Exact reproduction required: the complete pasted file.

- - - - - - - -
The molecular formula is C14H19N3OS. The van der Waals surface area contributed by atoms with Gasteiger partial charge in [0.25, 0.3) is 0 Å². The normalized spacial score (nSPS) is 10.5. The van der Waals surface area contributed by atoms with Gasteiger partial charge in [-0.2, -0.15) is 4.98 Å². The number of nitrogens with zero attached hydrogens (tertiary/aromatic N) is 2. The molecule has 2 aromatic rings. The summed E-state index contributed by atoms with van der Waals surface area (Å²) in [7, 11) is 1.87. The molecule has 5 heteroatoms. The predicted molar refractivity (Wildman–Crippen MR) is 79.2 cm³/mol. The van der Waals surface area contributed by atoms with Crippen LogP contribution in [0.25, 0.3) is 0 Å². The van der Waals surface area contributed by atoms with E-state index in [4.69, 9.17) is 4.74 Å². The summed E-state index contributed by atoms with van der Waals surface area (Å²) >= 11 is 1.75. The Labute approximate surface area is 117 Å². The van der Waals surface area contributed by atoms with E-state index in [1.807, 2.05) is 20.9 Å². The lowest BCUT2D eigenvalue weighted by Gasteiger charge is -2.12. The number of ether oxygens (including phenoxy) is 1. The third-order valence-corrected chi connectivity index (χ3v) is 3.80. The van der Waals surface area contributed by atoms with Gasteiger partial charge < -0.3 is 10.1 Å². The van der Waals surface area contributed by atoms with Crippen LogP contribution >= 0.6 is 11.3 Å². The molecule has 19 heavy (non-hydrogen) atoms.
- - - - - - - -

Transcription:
The molecular formula is C14H19N3OS. The van der Waals surface area contributed by atoms with Gasteiger partial charge in [0.25, 0.3) is 0 Å². The normalized spacial score (nSPS) is 10.5. The van der Waals surface area contributed by atoms with Gasteiger partial charge in [-0.2, -0.15) is 4.98 Å². The number of nitrogens with zero attached hydrogens (tertiary/aromatic N) is 2. The molecule has 2 aromatic rings. The summed E-state index contributed by atoms with van der Waals surface area (Å²) in [7, 11) is 1.87. The molecule has 5 heteroatoms. The predicted molar refractivity (Wildman–Crippen MR) is 79.2 cm³/mol. The van der Waals surface area contributed by atoms with Crippen LogP contribution in [0.25, 0.3) is 0 Å². The van der Waals surface area contributed by atoms with E-state index in [4.69, 9.17) is 4.74 Å². The summed E-state index contributed by atoms with van der Waals surface area (Å²) >= 11 is 1.75. The Labute approximate surface area is 117 Å². The van der Waals surface area contributed by atoms with E-state index in [1.807, 2.05) is 20.9 Å². The lowest BCUT2D eigenvalue weighted by Gasteiger charge is -2.12. The number of ether oxygens (including phenoxy) is 1. The third-order valence-corrected chi connectivity index (χ3v) is 3.80. The van der Waals surface area contributed by atoms with Gasteiger partial charge < -0.3 is 10.1 Å². The van der Waals surface area contributed by atoms with Crippen LogP contribution >= 0.6 is 11.3 Å². The molecule has 19 heavy (non-hydrogen) atoms.